Kota Kinabalu National Park is two hours away by bus or mini van from the KK city center. I don’t recall the name of the van terminal but it’s the one near Gaya street. The van fare was 15MYR per person – one way.

Entrance fee is at 15MYR for non-Malaysians over 18 years old.

To Book the Laban Rata Lodge – the lodge four hours from the summit, go to the Sutera Sanctuary Lodges Website.They also have an office at the national park and this is where you register if you want to climb Mt. Kinabalu. If you navigate through this site , you will find a lot of information if you want to climb Mt. Kinabalu.

And if you don't want to hike, there are helicopter rides that will get you there although you won't be able to land and experience the summit. Rates at 2,672 MYR.

Popular posts from this blog

Part 2 : Bataan Adventures | Where to Eat in Bataan (Updated 2017)

Being an avid hiker and foodie, I've grown very fond of visiting  Bataan.  This province offers several hiking trails (check my post here) passing verdant forests and nicely decorated cafes and restaurants where you can enjoy a proper cup of coffee and affordable comfort food. It is also highly accessible from Manila via land travel, making it a good option for a short but rewarding out of town adventure. 

Here's a list of restaurants in Bataan where you can enjoy satisfying meals. 

The restaurant's name which means little angels (male) was inspired by the owner's 3 young boys, Miguel (after St. Michael), Rafael and Gabriel.This 2 year old family owned restaurant has a homey ambiance and serves any type of food that the family enjoys.

Dishes are flavorful and priced affordably -100 Pesos above for the main dishes and 20 Pesos above for the desserts.Specialty includes, pork binagoongan and creamy tofu (my fave!). The restroom which has a mini garden is als…

12 Useful things to Bring on your First Mountain Hike

Hiking has become very popular in the Philippines that it's now easier to find a mountain and come up with your own itinerary  or join an organized group. (Read 10 Tips on How to be a Good Climb Participant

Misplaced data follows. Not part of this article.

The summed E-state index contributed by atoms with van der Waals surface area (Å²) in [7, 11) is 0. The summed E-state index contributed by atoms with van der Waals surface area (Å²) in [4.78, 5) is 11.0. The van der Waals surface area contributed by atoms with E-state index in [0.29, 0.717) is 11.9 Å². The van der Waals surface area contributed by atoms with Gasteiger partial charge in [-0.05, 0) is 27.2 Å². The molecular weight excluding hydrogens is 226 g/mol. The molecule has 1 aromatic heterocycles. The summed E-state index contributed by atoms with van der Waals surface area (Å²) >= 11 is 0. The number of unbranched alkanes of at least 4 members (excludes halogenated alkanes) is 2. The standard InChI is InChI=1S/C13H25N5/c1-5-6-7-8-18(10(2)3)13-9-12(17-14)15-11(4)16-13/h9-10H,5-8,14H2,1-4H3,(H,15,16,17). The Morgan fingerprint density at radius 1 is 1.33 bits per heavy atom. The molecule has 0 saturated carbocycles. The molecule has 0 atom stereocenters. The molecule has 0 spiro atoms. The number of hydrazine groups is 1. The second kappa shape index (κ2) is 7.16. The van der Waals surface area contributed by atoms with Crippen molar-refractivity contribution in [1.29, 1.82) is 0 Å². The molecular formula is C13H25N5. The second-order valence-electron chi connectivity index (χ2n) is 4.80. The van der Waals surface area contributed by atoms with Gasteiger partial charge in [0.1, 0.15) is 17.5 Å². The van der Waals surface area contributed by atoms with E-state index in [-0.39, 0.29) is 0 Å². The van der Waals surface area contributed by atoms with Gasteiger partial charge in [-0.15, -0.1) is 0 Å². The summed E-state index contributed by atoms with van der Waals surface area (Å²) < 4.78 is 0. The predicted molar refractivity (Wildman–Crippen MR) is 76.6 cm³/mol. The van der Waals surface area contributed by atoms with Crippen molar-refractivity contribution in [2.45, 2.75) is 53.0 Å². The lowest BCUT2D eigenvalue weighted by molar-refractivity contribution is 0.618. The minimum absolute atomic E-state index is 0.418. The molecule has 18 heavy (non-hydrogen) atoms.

If you're heading out to your first mountain hike and thinking of what to bring, here are a couple of tips. Note that this list was created as a guide and not a mandatory checklist. The items featured are based on what I observed to be  useful when hiking in tropical weather.

7 Hiking Tips for Beginners | 8 Essentials for Rainy Day Hikes by Basekamp PH

1.  Footwear
Footwear should enhance your experience outdoors and protect you from injury. There are shoes designed specifically for hiking but I encourage you to research the mountain  first before purchasing hiking shoes. Will there be sections where you need to cross rivers? How long will you be hiking?If the mountain has a clear and established trail that normally won't take more than 4 hours to complete, you can very w…

Hiking in La Trinidad : Mt. Yangbew [Updated February 2019]

To kickoff 2017, I  returned to the Cordillera region with one of my closest friends, Jules. We wanted to take it easy  so we decided to try a couple of short but very scenic trails in Benguet I found online (References posted below). 

Barangay Tawang in La Trinidad,the capital of the province of Benguet  is less than an hour from Baguio city and features several accessible, scenic mountain trails - Mt. Yangbew (also known as Mt. Jambo), Tayawan view deck and Mt. Kalugong. These are all beginner-friendly or as the younger Pinoy millenials would say, pabebe-friendly. :P
Since we were taking a super early bus ride,  (1:30 AM early! :P), we made sure  we got nice, comfy seats. Fortunately, with 3 days prior to the trip, we were able to book online via iWantSeats.

In five hours, we arrived in the City of Pines and walked towards Session Road to hunt for a hotel. Fortunately, a vacant room was immediately available at Benguet Prime Hotel so we were able to leave our bags.  We took our sweet t…